Paper: Using .NET GUIDs to help hunt for malware
Posted by Virus Bulletin on Jun 24, 2015
Tool to extract identifiers incorporated into VirusTotal.
The large number of new malware samples found each day hasn't made malware analysis an easier task, and researchers could use anything that helps them automate this task.
Today, we publish a paper by Cylance researcher Brian Wallace, who looks at two globally unique identifiers (GUIDs) found in malware created using .NET, which can help link multiple files to the same Visual Studio project. He released a Python tool to safely extract these identifiers; the tool has since been incorporated into VirusTotal.
The idea for using these two GUIDs — MVID, which is unique to each build, and TypeLib ID, which is unique to each Visual Studio Project — came during research that was part of 'Operation Cleaver' late last year, where it greatly reduced the number of samples that needed to be reverse-engineered. Clusters of linked malware samples from the Operation Cleaver campaign.
Although the GUIDs can easily be extracted from executables, not all methods of doing so are safe; hence Brian has written a tool that does so securely and works cross-platform. The tool, GetNETGUIDs, has been published on Cylance's GitHub page.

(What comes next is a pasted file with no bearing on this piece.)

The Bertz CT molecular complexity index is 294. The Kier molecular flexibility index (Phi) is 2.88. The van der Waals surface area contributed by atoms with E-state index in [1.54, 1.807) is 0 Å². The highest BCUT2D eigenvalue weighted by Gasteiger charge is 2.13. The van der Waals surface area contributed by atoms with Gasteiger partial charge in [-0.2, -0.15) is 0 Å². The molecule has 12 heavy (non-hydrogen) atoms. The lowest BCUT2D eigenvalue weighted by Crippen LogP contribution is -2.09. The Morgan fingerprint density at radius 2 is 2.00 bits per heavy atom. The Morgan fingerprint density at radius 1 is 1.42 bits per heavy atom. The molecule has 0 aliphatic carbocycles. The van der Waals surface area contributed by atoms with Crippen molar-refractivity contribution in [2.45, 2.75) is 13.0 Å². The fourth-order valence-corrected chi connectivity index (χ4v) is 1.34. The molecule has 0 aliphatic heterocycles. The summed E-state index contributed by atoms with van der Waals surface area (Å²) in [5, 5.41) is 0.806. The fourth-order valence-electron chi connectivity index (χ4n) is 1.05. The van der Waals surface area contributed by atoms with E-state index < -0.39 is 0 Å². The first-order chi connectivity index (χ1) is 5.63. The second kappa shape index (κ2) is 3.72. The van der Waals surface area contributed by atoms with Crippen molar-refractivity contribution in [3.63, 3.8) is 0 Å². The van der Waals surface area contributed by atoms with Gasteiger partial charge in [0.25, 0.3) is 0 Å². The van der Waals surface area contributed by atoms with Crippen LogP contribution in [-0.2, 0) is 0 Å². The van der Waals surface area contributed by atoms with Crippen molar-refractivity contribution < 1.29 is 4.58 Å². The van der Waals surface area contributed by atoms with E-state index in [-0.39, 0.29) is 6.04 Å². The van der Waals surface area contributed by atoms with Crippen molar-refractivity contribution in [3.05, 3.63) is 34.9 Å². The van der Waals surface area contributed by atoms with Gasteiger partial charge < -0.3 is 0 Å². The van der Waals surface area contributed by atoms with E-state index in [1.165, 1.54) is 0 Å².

The tool has since been incorporated into VirusTotal, where it can be used to search for files with the same MVID and/or TypeLib ID.
You can read the paper here in HTML format or here as a PDF. Remember that all content published by Virus Bulletin can be read free of charge, with no registration required. Virustotal search for a combination of the MVID and the TypeLib ID.
Posted on 24 June 2015 by Martijn Grooten
A report on the number of cyber attacks faced by UK local authorities is a good example of how the large numbers seen in many reports on security are rather meaningless.
The UK's National Cyber Security Centre (NCSC) has provided helpful and practical advice on preventing and detecting lateral movement by an attacker within a network.
If you are considering submitting a proposal for a talk to VB2018 and you're not familiar with the event, you may find it useful to know what kind of people attend the conference.
An unattributed malware attack has disrupted some computer systems of the 2018 Winter Olympics. In 1994, a computer virus also targeted the Winter Olympics.
Thousands of websites, including many sites of government organisations in the UK, the US and Sweden, were recently found to have been serving a cryptocurrency miner. More interesting than the incident itself, though, are the lessons that can be…